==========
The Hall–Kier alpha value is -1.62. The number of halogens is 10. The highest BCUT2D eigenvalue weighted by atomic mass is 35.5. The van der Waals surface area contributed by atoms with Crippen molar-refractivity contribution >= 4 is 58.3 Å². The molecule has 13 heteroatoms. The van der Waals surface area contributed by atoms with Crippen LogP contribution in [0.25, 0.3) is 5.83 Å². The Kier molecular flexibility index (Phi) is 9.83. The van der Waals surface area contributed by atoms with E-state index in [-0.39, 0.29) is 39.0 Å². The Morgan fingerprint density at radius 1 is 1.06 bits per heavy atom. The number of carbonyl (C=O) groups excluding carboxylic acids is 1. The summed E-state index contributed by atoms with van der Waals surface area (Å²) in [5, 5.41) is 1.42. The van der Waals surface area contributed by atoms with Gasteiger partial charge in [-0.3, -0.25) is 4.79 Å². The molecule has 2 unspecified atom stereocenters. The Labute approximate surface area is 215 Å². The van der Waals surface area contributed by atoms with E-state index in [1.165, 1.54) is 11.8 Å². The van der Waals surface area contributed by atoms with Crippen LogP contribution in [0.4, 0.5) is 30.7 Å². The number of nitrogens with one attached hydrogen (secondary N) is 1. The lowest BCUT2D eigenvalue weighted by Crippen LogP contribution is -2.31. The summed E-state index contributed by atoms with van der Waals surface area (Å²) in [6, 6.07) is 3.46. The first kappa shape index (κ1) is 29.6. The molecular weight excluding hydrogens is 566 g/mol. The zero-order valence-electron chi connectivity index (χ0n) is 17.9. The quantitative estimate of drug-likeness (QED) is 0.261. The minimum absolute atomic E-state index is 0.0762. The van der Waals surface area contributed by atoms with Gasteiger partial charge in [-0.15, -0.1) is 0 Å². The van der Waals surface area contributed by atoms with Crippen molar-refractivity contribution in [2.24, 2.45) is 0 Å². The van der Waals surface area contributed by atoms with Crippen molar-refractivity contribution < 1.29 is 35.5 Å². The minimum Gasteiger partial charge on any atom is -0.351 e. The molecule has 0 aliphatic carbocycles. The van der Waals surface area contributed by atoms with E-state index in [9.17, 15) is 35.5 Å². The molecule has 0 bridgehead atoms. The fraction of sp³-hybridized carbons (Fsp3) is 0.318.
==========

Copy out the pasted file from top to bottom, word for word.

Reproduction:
The Hall–Kier alpha value is -1.62. The number of halogens is 10. The highest BCUT2D eigenvalue weighted by atomic mass is 35.5. The van der Waals surface area contributed by atoms with Crippen molar-refractivity contribution >= 4 is 58.3 Å². The molecule has 13 heteroatoms. The van der Waals surface area contributed by atoms with Crippen LogP contribution in [0.25, 0.3) is 5.83 Å². The Kier molecular flexibility index (Phi) is 9.83. The van der Waals surface area contributed by atoms with E-state index in [-0.39, 0.29) is 39.0 Å². The Morgan fingerprint density at radius 1 is 1.06 bits per heavy atom. The number of carbonyl (C=O) groups excluding carboxylic acids is 1. The summed E-state index contributed by atoms with van der Waals surface area (Å²) in [5, 5.41) is 1.42. The van der Waals surface area contributed by atoms with Gasteiger partial charge in [-0.3, -0.25) is 4.79 Å². The molecule has 2 unspecified atom stereocenters. The Labute approximate surface area is 215 Å². The van der Waals surface area contributed by atoms with E-state index in [1.165, 1.54) is 11.8 Å². The van der Waals surface area contributed by atoms with Crippen LogP contribution in [0.4, 0.5) is 30.7 Å². The number of nitrogens with one attached hydrogen (secondary N) is 1. The lowest BCUT2D eigenvalue weighted by Crippen LogP contribution is -2.31. The summed E-state index contributed by atoms with van der Waals surface area (Å²) in [6, 6.07) is 3.46. The first kappa shape index (κ1) is 29.6. The molecular weight excluding hydrogens is 566 g/mol. The zero-order valence-electron chi connectivity index (χ0n) is 17.9. The quantitative estimate of drug-likeness (QED) is 0.261. The minimum absolute atomic E-state index is 0.0762. The van der Waals surface area contributed by atoms with Gasteiger partial charge in [-0.15, -0.1) is 0 Å². The van der Waals surface area contributed by atoms with Crippen molar-refractivity contribution in [2.24, 2.45) is 0 Å². The van der Waals surface area contributed by atoms with Crippen molar-refractivity contribution < 1.29 is 35.5 Å². The minimum Gasteiger partial charge on any atom is -0.351 e. The molecule has 0 aliphatic carbocycles. The van der Waals surface area contributed by atoms with E-state index in [9.17, 15) is 35.5 Å². The molecule has 0 bridgehead atoms. The fraction of sp³-hybridized carbons (Fsp3) is 0.318.